Cider is as American as apple pie and just as much a part of the Thanksgiving feast, but you don't have to settle for the processed, store-bought variety. Freshly made from apples harvested from nearby orchards, Long Island apple cider is available this month at farm stands and cider mills from Jericho to Cutchogue.
Brian Witt, 42, a graphic designer from Farmingdale, was recently among about a dozen people lined up on a Saturday afternoon to buy the refreshing beverage at Jericho Cider Mill in Jericho. Leaving with a gallon in one hand and a cup of hot spiced cider in the other, Witt says he buys locally made cider because "it tastes good, it's fresh and it's supporting local business." He plans to return later this month for another gallon for his Thanksgiving table.
If you're in the mood for a drink that's seasonal, traditional and not too sweet, here are three locations where you can buy cider as well as fresh apple pies, cider doughnuts and mulling spices to make your own nonalcoholic holiday wassail.
Cider-making on the site goes back so far that there once was a cider mill run by horsepower -- as in real horses, says George Zulkofske, 79, whose family has owned Jericho Cider Mill since 1938. Nowadays, customers pull off to the shoulder of Route 106 and line up between bins of shiny apples outside the building constructed in 1919. The cider is sold cold by the gallon, half-gallon, quart and pint, as well as hot and spicy in a Styrofoam cup. Fresh batches are made "every day or every other day," Zulkofske says. Call ahead to see if cider is being made the day you plan to visit.
WHERE THE APPLES COME FROM Hudson Valley and Long Island
BY THE GALLON $7.75
WHEN | WHERE 9 a.m.-5:30 p.m. daily, 1318 Pulaski Rd., Northport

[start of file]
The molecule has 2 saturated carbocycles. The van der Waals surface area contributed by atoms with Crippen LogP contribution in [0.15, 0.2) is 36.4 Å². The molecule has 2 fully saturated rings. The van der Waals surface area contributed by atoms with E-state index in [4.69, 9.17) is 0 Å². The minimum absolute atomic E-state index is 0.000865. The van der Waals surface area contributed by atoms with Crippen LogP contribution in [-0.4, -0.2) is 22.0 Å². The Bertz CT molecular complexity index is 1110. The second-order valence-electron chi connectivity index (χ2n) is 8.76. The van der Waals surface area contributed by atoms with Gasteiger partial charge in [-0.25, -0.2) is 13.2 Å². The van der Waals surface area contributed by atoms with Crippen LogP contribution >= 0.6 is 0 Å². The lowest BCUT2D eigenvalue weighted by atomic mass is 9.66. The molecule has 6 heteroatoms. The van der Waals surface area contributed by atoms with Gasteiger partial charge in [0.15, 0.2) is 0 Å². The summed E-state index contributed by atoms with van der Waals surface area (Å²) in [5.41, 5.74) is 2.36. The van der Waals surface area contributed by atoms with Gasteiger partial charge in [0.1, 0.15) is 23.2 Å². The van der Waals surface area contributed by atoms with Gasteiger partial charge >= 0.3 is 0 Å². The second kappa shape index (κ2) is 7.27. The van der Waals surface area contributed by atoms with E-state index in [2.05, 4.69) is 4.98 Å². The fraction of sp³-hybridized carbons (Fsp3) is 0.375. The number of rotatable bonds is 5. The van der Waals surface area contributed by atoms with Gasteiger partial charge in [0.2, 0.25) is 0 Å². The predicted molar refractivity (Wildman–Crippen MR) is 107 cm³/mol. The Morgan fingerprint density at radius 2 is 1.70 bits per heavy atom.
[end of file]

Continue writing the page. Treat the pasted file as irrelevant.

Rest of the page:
"There're a lot of older farms on Long Island, but I don't think you'll find any older apple orchards," says Andrew Amsler, current owner of the farm that was founded in 1900. Amsler's father worked on the farm beginning in 1934 and eventually bought the property after the original owner died. The cider- making operation lives on. The cider, a blend of juices from five apple varieties, is made in a separate, on-site building with a traditional rack and cloth press. It's sold inside a circa-1900 barn. Between 9 a.m. and noon on Saturday and Sunday, visitors can watch the cider-making process inside the mill, where apples are chopped up, and juice is squeezed out and pasteurized.
WHERE THE APPLES COME FROM Richters' 23-acre orchard on Pulaski Road
BY THE GALLON $7.75; $8.75 holiday blend
WHEN | WHERE 9 a.m.-4 p.m. Monday-Saturday, 28700 Main Rd., Cutchogue
INFO 631-734-6441, wickhamsfruitfarm.com
At 300 acres, Wickham's is one of the largest farms on the North Fork, and one of the oldest continuously cultivated farms in the country -- part of it dating to 1661. The farm still presses its own cider using a gigantic machine dating back to 1902, said to be the oldest such machine on the Island. Owner Thomas Wickham says he's making his cider "sweeter than it used to be," but it still contains "a good mix of apples, some sweet, some tart and some with strong flavor." For an extra treat, pick up half a dozen cider doughnuts sprinkled with cinnamon-sugar ($4).
WHERE THE APPLES COME FROM The farm's 200-acre fruit orchard
BY THE GALLON $8